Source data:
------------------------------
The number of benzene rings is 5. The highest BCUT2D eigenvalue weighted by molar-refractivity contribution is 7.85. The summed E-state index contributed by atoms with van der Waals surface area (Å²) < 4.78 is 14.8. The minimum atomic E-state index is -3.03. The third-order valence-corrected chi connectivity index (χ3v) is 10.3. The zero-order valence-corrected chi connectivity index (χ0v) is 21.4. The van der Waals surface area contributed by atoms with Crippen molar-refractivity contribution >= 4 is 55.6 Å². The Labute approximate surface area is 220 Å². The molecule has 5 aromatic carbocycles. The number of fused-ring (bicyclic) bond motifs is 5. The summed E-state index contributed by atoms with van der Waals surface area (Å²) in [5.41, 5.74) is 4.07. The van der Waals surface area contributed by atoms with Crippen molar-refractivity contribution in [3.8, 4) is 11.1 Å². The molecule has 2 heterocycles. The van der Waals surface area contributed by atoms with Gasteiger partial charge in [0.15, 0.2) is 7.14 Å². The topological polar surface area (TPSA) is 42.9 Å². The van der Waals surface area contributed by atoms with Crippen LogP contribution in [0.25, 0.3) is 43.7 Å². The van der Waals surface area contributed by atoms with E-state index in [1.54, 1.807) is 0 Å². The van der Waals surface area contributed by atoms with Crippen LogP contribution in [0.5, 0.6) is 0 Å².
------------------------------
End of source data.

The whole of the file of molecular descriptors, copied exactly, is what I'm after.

The number of benzene rings is 5. The highest BCUT2D eigenvalue weighted by molar-refractivity contribution is 7.85. The summed E-state index contributed by atoms with van der Waals surface area (Å²) < 4.78 is 14.8. The minimum atomic E-state index is -3.03. The third-order valence-corrected chi connectivity index (χ3v) is 10.3. The zero-order valence-corrected chi connectivity index (χ0v) is 21.4. The van der Waals surface area contributed by atoms with Crippen molar-refractivity contribution >= 4 is 55.6 Å². The Labute approximate surface area is 220 Å². The molecule has 5 aromatic carbocycles. The number of fused-ring (bicyclic) bond motifs is 5. The summed E-state index contributed by atoms with van der Waals surface area (Å²) in [5.41, 5.74) is 4.07. The van der Waals surface area contributed by atoms with Crippen molar-refractivity contribution in [3.8, 4) is 11.1 Å². The molecule has 2 heterocycles. The van der Waals surface area contributed by atoms with Gasteiger partial charge in [0.15, 0.2) is 7.14 Å². The topological polar surface area (TPSA) is 42.9 Å². The van der Waals surface area contributed by atoms with Crippen LogP contribution in [0.25, 0.3) is 43.7 Å². The van der Waals surface area contributed by atoms with E-state index in [1.54, 1.807) is 0 Å². The van der Waals surface area contributed by atoms with Crippen LogP contribution in [0.5, 0.6) is 0 Å².